The transmitters pinpoint a bird’s location to within about 750-feet, Johnson said. They are programmed to transmit a signal 10 out of every 50 hours.
“If it’s cloudy or the birds are roosting during the day where the sun doesn’t hit them we might not get a transmission,” Booms said.
Each transmitter costs about $3,000 and retrieving the data runs about another $2,000.
The U.S. Fish and Wildlife Service paid for the transmitters this year, and Booms is applying for a grant to continue and expand the study in the next two years, he said.
The birds began moving south in mid to late September. The birds appeared to take two different flyways out of Alaska from Nome. Some traveled through the Northwest and Yukon territories in Canada before heading south to the Great Plains while others followed a more coastal route through Southcentral and Southeast Alaska.
“One owl made it to the Kenai Peninsula and then made an over-water flight of 500 miles to the Stikine River (near Juneau),” Johnson said, adding that the bird is now near Calgary, Alberta.
At this point, biologists don’t know if they are going to stay where they are or keep moving.
“We don’t know if they’ll establish a home range in an area or just drift around for most of the winter,” Booms said. “My guess is they’ll find a place with good food and set up shop.”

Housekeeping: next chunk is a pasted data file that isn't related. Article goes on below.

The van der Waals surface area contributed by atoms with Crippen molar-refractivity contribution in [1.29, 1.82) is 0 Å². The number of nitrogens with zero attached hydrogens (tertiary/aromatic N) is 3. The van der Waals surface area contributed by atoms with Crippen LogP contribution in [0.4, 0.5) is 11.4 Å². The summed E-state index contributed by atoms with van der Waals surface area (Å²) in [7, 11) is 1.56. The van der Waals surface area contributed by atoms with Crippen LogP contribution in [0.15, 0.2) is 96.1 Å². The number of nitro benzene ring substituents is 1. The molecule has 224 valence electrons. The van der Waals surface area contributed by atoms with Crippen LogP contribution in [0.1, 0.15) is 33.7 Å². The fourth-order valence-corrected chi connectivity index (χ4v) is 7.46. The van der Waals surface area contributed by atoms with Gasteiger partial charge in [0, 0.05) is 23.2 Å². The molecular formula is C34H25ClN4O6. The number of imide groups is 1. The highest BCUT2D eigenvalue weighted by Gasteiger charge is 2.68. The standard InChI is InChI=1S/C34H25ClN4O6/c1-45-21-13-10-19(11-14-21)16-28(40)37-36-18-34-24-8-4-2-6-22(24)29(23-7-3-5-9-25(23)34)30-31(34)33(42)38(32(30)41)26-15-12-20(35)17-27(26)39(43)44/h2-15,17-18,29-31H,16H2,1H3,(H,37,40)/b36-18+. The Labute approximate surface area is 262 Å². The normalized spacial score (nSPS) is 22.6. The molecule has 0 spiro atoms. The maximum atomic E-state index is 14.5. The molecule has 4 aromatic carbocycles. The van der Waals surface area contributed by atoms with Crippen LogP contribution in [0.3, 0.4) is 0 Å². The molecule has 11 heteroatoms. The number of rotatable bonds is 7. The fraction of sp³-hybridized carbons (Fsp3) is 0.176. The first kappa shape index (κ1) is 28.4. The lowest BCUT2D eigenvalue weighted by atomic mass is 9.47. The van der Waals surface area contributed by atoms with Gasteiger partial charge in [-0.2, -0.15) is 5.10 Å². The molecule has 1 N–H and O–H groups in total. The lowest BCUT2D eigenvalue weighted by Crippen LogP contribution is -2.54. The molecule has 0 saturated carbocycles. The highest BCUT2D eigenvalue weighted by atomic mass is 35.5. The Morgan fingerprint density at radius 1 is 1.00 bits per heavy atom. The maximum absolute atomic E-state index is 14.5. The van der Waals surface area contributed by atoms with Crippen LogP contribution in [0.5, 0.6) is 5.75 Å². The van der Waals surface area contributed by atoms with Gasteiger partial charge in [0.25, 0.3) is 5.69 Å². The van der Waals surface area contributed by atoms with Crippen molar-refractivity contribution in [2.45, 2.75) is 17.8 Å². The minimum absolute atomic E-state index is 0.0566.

Next spring, biologists are hoping the transmitters will tell them if short-eared owls are faithful to their breeding sites.
“One of the biggest questions we have is do they come to the same place in Alaska each year,” Booms said.
Depending on the life of the transmitters, which could be several years in a best-case scenario, biologists will be able to identify the migratory routes of short-eared owls from Alaska, as well as mortality and survival rates.
There is no way to age a short-eared owl, Booms said. The longest-known surviving short-eared owl in North America is 4 years and in Europe it’s 12.
Biologists can continue gathering data as long as the transmitters continue working and the birds don’t die.
“One of the major limiting factors is the life of these batteries,” Johnson said.
“It appears these owls are capable of migrating long distances with these transmitters.”
As winter sets in, biologists expect to get less information on the birds’ whereabouts, in large part because of the nature of the solar-powered transmitters.
“During the winter months when temperatures are cold and the days are shorter, the transmitters don’t charge sufficiently to gather data,” Johnson said. “Several of the owls have gone off the air, and in the spring, we’re hoping they’ll pop back on and we can track them again.”
This article by Tim Mowry was first published in the Fairbanks Daily News-Miner and is reprinted here with permission. Tim Mowry can be reached at firstname.lastname@example.org
The transmitters relay the birds’ locations to a public access website. Booms said anyone can sign-up for daily updates or view near-real time movements at the website directly for free: http://www.seaturtle.org/tracking/?project_id=419